Updated 12/9/2018 Still going strong, still using the heck out of it. Made a cheesecake last night after I cooked a corned beef! Glad to have two different color sealing rings so the cake doesn't smell like corned beef. The Instant Pot folks have a two pack of rings, red and blue, quite handy. I use red for everyday and blue for sweets. I also finally broke down and bought a steamer basket with a handle, works better than the one I mention below. Updated: 9/26/2017 I’ve had my Instant Pot (IP) going on two years; I bought it on Black Friday 2015. I am still as enthusiastic about it now as I was when I bought it, but I don’t use it as much anymore. I use it a few times a week mainly for side dishes or one pot meals. I love it for steaming vegetables, easy peeling hard boiled eggs, creamy risotto, and it makes a mean mac’n’cheese! Lots of one pot meals like chili, sausage and peppers, butter chicken, even ziti spaghetti. Super for soups. I love, love, love making an Olive Garden copycat Zuppa Toscana in it. It’s not Instant Cooking... it takes time to get to pressure, add the actual cooking time, and then a cool-down (or natural release) period. Your recipe might state a cook time of 30 minutes but it doesn’t mention the 10-20 minutes it takes to get to pressure and the 10-15 minutes it might need for a natural pressure release. Be sure to factor that in so your family isn’t waiting at the table 30 minutes before your dinner is ready. You’ll know what ‘hangry’ means then! There is definitely a learning curve with this cooker. Pressure cooking is dependent on density – and you’ll see that in the charts that the Instant Pot company has on it’s website; something cut into chunks will cook faster than a big solid piece. I think the hardest thing to learn to cook in the IP is meat. I pretty gave up on roasts. It just takes practice and patience. I recommend using recipes when you are learning how to use your IP. There are great free recipes online, some of my favorite websites are Pressure Cooking Today, This Old Gal, and Dad Cooks Dinner. Instant Pot also has a company sponsored Facebook group that posts recipes and is a good place to learn about your pot. I love that I can cook pot-in-pot, in winter I put steel-cut oats with all my add-ins (raisins, vanilla, cinnamon, almond milk) into a small stainless-steel bowl, set that on the included trivet, throw a cup of water in the bottom of the IP, set it for 5 minutes manual pressure and then go get ready for work. By the time I’m done, it’s cooked, depressurized, and so yummy. Way easier to clean a little bowl too. The recipe for that comes with the IP. I rarely use my Instant Pot as a slow cooker, I have found that most everything I cooked in my slow cooker can be cooked at pressure. The pea soup I cooked all day in the slow cooker took an hour in the IP (15 min to come to pressure, 30 minutes on the Soup setting, 15 min natural release) and tasted just as good. I can do a corned beef in 90 minutes (plus that extra half hour I mentioned above). If you do use it as a slow cooker, please know that the low setting on the IP is equivalent to ‘stay warm’ on your slow cooker. It also only heats from the bottom not the sides like a traditional slow cooker. That hasn’t seemed to make a difference from what I can tell though. Now to some specific tips: Getting the lid on properly: The instructions say to line up the arrows to get the lid aligned with the pot before you close it and seal the vent. The arrows are really hard to see and honestly, you don’t need them. Don’t bother painting them white like some folks suggest. Instead, learn this: at the back of the Instant Pot is a black ‘ledge’ that the lid fits onto, the lid then slides to the right to close it. Put the lid on with the sealing mechanism at that point. It will make sense when you start to use it. Look from above when you put the lid on and you’ll see what I’m talking about. Kind hard to explain, see the 3rd photo below. Accessories: My sealing ring lasted nearly a year. Towards the end of the 10th month it had stretched out so much that the only way to have it stay inside the lid was to freeze it. Although it worked, it’s not the best thing to do. I keep two rings on hand now, one for sweets and one for savory. The rings DO pick up odors and you don’t want a green curry smell on your custard. They are relatively inexpensive so buy one with your IP order. I use the RSVP Endurance Stainless Steel 3 Quart Wide Rim Mesh Basket for a steamer basket. I did pry the riveted handles off but if I was to do it again I would bend them upwards in a vise. It’s hard to get this basket out of the pot without handles. I bought a pot lifter (see last photo) but it didn’t work well – it is designed to lift from the outside of a pot, not the inside. Now I just put my silicone mitts on and pick the basket up. That said, I am very happy with the basket. It can hold 5 lbs. of diced potatoes with a few raw eggs balanced on top (which by the way can be cooked together for 4 minutes on high pressure, quick release, for a great potato salad base– don’t forget to put one cup of water into the bottom of the pot though). I use these style silicone mitts when handling the inner pot. Dexas Mini Silicone Oven Mitt with Raised Nibs, Red . The inner pot (stainless steel liner) spins when you stir food. I had tried binder clips to hold it in place when I stirred but it’s just easier to hold the pot while wearing one of these. Lots of recipes call for stirring something in at the end, or sauteing something at the beginning, and the spinning is just annoying. As mentioned above, the mitts are great for taking the hot stainless-steel liner out of the pot. Highly recommend. I resisted the lure of the cheesecake for about 10 months then I finally succumbed. Way too many pictures of IP cheesecakes on Facebook. Pretty much anything that can be cooked bain-marie style can be done in the IP (think custard, crème brulee). I bought the Nordic Ware Leakproof Springform Pan, 7 Inch which works great. Some people like push pans. The only thing I can say about this is that a 6” cheesecake has a few less calories than a 9” one. The IP makes cheesecakes a breeze to cook. Beware. Two last things 1) This cannot be used for canning. Electric pressure cookers do not come up to a high enough pressure to safely can food. They also don’t maintain a steady heat, they have on/off heat cycles. You need a stovetop pressure canner to be safe. 2) Don't be scared of this thing - it has lots of safety features. As long as you follow the directions you will be fine. Never force the lid off - it slides easily when pressure is gone. Open the lid away from you so any residual steam is blocked by the lid. Use common sense and you will be just fine! This is a great purchase – you’ll love it!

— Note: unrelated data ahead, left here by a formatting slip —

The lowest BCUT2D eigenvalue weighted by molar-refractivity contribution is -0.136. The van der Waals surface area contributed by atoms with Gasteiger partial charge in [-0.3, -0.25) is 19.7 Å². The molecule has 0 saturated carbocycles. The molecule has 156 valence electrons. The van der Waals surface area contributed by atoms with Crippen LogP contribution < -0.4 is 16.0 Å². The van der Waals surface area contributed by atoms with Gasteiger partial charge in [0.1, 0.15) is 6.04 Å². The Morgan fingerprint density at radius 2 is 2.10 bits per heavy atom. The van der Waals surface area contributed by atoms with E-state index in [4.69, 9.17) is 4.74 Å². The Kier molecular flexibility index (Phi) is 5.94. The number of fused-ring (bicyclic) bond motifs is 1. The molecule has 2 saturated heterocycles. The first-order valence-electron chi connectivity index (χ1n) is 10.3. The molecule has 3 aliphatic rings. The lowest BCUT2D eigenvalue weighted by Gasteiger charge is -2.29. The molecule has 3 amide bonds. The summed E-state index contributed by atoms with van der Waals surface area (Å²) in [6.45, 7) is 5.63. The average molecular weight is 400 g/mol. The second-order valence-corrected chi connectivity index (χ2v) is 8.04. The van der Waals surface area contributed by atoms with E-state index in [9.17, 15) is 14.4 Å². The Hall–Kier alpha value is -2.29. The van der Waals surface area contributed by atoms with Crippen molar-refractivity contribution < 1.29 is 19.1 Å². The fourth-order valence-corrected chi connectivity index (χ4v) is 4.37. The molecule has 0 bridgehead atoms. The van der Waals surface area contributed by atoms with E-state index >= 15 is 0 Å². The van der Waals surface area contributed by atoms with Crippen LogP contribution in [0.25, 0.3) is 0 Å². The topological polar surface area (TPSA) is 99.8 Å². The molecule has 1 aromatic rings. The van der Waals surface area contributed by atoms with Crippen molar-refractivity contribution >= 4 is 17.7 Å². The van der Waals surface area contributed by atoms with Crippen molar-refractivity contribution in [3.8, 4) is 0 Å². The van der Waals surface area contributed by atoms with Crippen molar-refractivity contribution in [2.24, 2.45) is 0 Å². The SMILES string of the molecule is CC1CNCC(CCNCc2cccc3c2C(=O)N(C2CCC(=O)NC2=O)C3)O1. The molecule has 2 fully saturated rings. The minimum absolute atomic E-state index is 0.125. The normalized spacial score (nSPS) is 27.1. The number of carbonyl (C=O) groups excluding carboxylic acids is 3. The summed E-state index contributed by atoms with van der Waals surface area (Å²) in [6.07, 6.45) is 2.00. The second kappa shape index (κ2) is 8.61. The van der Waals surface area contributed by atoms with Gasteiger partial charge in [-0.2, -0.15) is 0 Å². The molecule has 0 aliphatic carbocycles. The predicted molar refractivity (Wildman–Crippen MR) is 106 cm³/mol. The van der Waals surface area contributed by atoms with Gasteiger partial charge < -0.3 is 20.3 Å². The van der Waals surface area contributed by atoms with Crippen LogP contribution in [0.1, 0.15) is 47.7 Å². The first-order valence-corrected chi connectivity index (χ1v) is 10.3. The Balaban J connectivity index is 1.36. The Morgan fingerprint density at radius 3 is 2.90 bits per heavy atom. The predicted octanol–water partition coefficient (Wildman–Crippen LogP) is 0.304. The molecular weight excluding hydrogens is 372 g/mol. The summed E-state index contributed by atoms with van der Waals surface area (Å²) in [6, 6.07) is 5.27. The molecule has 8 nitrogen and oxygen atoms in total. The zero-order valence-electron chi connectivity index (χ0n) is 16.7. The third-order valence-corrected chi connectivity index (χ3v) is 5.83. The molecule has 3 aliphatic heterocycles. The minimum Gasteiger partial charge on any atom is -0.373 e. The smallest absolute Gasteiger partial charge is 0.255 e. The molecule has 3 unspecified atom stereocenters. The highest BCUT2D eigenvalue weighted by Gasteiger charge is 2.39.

By